Parliamentary review of Canada’s Anti-terrorism Act begins

The Canadian Parliament’s Subcommittee on Public Safety and National Security began a review of Canada’s Anti-terrorism Act on December 16, 2004.

The Subcommittee will be accepting written submissions and holding public hearings during winter and spring 2005, with a view to tabling a report in the House of Commons in autumn of the same year. The Subcommittee is hoping to hear from as many groups as it can during the upcoming hearings.

A special committee of the Senate is also conducting “a comprehensive review of the provisions and operations of the Anti-terrorism Act.”

The Anti-terrorism Act and other legislation passed in the wake of the September 11, 2001 terrorist attacks placed far-reaching powers in the hands of police, security intelligence agencies, customs and immigration officials, and other authorities. These new powers were introduced with little public awareness of their impact on civil liberties, privacy, and access to government information.

The Parliamentary review is vital to an informed public debate and assessment of the legislation and its impacts, which critics say has undermined our democratic traditions but done little to make most Canadians safer.

Those interested in appearing before the Committee are invited to submit their request in writing to the Subcommittee Clerk by February 11, 2005. Written submissions may be submitted to the Clerk no later than February 28, 2005.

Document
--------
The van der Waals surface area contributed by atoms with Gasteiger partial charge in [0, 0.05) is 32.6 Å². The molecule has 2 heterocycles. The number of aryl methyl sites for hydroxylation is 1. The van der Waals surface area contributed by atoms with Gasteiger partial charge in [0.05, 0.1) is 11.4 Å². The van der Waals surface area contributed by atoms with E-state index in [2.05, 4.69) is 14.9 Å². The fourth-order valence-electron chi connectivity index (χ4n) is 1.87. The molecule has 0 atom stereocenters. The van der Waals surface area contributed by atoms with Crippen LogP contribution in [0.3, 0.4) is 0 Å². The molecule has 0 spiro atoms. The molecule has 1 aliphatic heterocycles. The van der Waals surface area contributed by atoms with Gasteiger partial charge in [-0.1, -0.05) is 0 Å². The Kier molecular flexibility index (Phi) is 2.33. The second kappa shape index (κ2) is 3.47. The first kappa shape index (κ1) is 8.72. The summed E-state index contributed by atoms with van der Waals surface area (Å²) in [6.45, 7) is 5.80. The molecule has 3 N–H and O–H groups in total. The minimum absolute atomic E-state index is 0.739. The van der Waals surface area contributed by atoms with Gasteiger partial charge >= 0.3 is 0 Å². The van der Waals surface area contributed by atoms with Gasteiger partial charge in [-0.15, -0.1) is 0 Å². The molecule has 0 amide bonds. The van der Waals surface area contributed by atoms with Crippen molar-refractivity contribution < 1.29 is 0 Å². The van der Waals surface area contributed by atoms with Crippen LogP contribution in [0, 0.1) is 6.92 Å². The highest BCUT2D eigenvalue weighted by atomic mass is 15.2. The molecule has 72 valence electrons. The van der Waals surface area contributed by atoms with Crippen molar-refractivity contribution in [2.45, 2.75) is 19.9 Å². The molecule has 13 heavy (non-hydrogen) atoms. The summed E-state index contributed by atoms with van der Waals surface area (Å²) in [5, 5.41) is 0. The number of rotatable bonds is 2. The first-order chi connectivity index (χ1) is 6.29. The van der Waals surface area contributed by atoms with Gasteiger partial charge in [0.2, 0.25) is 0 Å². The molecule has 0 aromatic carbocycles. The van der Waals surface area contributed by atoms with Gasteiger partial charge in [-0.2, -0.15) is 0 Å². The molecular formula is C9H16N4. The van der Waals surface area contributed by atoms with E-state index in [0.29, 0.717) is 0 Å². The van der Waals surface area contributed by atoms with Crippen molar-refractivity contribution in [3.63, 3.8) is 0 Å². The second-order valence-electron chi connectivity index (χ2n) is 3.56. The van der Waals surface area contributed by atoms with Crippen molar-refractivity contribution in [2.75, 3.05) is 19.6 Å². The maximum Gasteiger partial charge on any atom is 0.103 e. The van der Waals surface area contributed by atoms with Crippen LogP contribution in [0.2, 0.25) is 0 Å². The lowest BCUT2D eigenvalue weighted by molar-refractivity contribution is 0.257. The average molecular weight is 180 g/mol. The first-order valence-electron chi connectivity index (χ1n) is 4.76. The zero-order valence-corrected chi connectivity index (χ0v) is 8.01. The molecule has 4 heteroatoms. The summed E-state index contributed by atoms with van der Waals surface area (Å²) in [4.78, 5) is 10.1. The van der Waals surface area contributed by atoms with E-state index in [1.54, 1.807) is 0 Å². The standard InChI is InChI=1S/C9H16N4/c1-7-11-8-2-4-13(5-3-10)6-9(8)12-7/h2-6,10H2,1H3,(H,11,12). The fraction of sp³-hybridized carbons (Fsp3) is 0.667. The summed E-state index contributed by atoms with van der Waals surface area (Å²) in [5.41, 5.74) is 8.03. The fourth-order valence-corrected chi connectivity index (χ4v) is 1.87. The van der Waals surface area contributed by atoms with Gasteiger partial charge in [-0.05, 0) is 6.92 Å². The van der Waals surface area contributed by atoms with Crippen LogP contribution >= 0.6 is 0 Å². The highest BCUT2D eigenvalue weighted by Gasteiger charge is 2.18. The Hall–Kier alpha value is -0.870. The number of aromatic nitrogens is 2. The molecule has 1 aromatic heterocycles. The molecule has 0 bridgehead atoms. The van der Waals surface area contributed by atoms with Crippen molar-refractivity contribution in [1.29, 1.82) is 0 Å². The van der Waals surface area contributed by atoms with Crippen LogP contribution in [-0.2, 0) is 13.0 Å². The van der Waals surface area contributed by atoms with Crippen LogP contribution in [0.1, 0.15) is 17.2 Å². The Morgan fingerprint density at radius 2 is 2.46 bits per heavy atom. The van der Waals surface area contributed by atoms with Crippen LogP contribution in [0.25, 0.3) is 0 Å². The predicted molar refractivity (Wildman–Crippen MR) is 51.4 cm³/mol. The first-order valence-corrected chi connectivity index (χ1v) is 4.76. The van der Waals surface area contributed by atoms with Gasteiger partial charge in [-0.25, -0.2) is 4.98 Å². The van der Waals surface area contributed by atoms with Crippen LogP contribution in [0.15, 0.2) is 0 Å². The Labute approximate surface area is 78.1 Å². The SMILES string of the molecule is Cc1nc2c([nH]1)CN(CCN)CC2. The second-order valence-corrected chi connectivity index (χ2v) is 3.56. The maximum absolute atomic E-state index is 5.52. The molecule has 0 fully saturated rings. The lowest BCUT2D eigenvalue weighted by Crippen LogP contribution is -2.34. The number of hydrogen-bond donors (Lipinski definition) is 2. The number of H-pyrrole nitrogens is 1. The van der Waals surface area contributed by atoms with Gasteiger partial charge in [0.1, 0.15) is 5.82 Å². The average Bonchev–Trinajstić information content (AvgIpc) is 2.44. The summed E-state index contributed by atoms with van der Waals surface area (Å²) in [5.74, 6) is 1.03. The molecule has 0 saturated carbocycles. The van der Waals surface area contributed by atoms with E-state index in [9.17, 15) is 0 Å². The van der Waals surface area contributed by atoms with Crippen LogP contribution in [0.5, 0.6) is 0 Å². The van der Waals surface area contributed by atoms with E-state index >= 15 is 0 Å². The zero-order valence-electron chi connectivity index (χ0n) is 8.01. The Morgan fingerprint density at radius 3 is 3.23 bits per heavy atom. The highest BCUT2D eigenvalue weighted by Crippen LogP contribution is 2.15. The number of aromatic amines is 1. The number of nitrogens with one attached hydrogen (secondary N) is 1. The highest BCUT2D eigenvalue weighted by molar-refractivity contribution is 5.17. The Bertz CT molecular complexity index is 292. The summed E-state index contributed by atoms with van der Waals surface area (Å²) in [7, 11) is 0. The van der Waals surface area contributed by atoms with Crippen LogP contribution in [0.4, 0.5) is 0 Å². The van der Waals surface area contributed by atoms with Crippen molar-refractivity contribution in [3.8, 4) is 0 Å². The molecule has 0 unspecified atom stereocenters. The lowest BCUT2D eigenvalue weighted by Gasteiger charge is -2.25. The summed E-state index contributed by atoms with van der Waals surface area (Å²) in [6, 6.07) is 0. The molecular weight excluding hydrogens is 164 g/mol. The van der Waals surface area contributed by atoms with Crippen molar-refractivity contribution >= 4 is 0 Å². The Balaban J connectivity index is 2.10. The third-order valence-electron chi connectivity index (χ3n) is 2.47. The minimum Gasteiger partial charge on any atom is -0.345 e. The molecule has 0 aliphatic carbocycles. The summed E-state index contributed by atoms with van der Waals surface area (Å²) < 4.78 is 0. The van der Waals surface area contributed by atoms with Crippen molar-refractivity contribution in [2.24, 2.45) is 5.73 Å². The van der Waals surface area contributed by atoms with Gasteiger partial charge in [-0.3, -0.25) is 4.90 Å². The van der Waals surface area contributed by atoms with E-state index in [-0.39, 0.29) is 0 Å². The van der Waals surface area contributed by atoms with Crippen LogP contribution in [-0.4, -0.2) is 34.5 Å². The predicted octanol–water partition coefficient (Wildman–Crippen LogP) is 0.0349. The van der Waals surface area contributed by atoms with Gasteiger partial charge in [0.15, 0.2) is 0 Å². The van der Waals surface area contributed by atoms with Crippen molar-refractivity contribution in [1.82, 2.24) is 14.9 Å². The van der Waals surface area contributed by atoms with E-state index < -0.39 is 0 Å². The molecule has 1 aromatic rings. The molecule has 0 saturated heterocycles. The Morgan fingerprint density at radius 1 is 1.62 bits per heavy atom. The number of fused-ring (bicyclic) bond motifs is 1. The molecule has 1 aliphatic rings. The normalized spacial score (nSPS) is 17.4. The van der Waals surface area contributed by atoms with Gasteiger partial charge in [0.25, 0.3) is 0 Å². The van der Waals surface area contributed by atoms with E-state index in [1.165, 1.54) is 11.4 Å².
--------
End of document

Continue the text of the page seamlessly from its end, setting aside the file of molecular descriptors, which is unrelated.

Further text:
Information about procedures for making presentations or submitting papers.
Links of Interest

Remarks of the Minister of Justice to the Special Committee of the Senate on the Anti-terrorism Act, February 21, 2005

CANADA’S ANTI-TERRORISM ACT: AN UNJUSTIFIED LIMITATION OF FREEDOM OF INFORMATION AND PRIVACY RIGHTS – Submission to the House of Commons Subcommittee on Public Safety and National Security– BC Freedom of Information and Privacy Association, March 2005:


This site, developed and hosted by the Canadian Association of University Teachers (CAUT), shines a light on the growing list of similar measures governments in Canada, the United States, and Europe have taken in the name of the “war on terrorism.” It aims to encourage informed debate and discussion by providing the latest information and analysis available

Chris Cobb
Ottawa Citizen
December 16, 2004